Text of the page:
PG-13 | 1h 56min | Action, Drama, Thriller, Sci-Fi | 20 August 2021
Inspired by German Expressionism in the late 1940s, film noir flourished and then mutated into other mystery genres: “neo-noir,” “sci-fi noir,” and, most recently, “tech-noir.” With few exceptions, all of these movies featured a world-weary leading man (often private a detective or cop) who falls for or is duped by a sultry and calculating femme fatale leading lady. In her debut feature “Reminiscence,” filmmaker Lisa Joy unabashedly embraces virtually every past noir calling card.
The majority of the critical community has responded to the film with confusion and indifference. Throughout movie history, many films we now consider “classics” were initially met with disdain, indifference and/or befuddlement (think virtually every Stanley Kubrick effort) and “Reminiscence” certainly fits that mold. This is a title which absolutely begs to be viewed not twice, but multiple times and I, for one, can’t wait to watch it repeatedly.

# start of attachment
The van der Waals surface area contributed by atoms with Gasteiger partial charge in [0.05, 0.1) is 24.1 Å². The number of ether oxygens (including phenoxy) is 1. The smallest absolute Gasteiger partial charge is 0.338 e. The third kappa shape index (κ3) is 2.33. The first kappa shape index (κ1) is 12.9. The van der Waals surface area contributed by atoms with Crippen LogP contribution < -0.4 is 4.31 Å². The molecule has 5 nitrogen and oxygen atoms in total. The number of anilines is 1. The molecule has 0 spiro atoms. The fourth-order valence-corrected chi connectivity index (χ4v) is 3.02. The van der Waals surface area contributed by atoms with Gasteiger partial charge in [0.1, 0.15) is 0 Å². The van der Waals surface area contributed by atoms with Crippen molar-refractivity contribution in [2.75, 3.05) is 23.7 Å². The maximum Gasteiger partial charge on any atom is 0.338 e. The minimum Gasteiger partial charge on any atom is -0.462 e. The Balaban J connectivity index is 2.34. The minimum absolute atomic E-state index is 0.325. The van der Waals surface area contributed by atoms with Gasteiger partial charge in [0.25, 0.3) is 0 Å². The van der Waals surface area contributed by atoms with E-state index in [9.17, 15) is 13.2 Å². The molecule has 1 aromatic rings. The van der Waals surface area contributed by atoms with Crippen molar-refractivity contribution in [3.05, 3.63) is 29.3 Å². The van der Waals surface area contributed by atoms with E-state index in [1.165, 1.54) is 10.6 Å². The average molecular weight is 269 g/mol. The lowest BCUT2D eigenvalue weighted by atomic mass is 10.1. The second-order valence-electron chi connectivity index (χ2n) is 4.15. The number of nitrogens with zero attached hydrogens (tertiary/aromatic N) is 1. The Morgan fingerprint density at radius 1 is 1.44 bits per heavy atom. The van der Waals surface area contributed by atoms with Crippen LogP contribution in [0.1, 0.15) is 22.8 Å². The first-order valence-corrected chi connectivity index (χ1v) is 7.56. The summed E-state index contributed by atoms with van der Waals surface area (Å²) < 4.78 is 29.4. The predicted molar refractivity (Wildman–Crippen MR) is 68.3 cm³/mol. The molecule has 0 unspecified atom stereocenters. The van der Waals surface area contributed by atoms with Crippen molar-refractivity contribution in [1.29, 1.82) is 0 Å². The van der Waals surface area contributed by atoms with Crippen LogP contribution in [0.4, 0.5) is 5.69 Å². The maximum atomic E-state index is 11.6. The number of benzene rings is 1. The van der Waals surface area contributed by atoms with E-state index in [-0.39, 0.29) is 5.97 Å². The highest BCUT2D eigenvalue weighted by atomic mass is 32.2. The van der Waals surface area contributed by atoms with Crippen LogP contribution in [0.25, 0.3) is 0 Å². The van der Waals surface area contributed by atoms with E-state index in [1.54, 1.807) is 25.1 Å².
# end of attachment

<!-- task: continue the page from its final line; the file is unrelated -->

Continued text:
Another slam against this film is that it is derivative, pinching bits and pieces from other similarly-themed past productions and that is entirely true. At various points you’ll see elements of (among others) “Vertigo,” “Blade Runner,” “Altered States,” “Brainstorm,” “Strange Days,” “The Cell,” “Minority Report,” “Source Code,” and “Inception.”
Being “inspired by” or “borrowing” from older movies (or music, or paintings, or other artistic mediums) is nothing new, nor is it lazy or uninspired. One look at a list of Shakespeare’s plays adapted into movies supports this argument. There is indeed nothing new under the sun.
Miami Now Looks More Like Venice
Taking place in the near future after an unspecified war and in the wake of a global warming (or, climate change, if you wish) event, “Reminiscence” is set in Miami, which now more resembles Venice. With daytime heat so oppressive, most residents are nocturnal, and the lion’s share of the story takes place at night. This allows Joy and cinematographer Paul Cameron (“Collateral,” “Man on Fire”) the ideal opportunity to play with light, unorthodox camera angles, and a seemingly unlimited color palate. Even though the movie is also now available on HBO Max, it is highly recommended to watch it in a theater on the biggest screen you can find.